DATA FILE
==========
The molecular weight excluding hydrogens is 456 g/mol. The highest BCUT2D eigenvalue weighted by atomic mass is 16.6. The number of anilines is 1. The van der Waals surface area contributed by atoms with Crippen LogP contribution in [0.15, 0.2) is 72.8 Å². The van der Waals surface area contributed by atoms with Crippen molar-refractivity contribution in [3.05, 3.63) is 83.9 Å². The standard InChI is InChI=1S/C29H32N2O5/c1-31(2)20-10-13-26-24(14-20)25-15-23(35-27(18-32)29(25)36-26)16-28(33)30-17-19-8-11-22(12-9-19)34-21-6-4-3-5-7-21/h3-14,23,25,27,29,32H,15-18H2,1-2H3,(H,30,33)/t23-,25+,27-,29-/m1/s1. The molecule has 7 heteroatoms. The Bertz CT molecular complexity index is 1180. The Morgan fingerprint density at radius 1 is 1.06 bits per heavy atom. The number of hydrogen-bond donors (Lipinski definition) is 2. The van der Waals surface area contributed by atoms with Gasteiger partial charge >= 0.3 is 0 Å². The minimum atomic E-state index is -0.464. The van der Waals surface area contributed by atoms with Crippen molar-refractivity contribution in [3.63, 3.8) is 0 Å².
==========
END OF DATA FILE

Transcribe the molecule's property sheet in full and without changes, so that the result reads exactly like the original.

The molecular weight excluding hydrogens is 456 g/mol. The highest BCUT2D eigenvalue weighted by atomic mass is 16.6. The number of anilines is 1. The van der Waals surface area contributed by atoms with Crippen LogP contribution in [0.15, 0.2) is 72.8 Å². The van der Waals surface area contributed by atoms with Crippen molar-refractivity contribution in [3.05, 3.63) is 83.9 Å². The standard InChI is InChI=1S/C29H32N2O5/c1-31(2)20-10-13-26-24(14-20)25-15-23(35-27(18-32)29(25)36-26)16-28(33)30-17-19-8-11-22(12-9-19)34-21-6-4-3-5-7-21/h3-14,23,25,27,29,32H,15-18H2,1-2H3,(H,30,33)/t23-,25+,27-,29-/m1/s1. The molecule has 7 heteroatoms. The Bertz CT molecular complexity index is 1180. The Morgan fingerprint density at radius 1 is 1.06 bits per heavy atom. The number of hydrogen-bond donors (Lipinski definition) is 2. The van der Waals surface area contributed by atoms with Gasteiger partial charge >= 0.3 is 0 Å². The minimum atomic E-state index is -0.464. The van der Waals surface area contributed by atoms with Crippen molar-refractivity contribution in [3.63, 3.8) is 0 Å².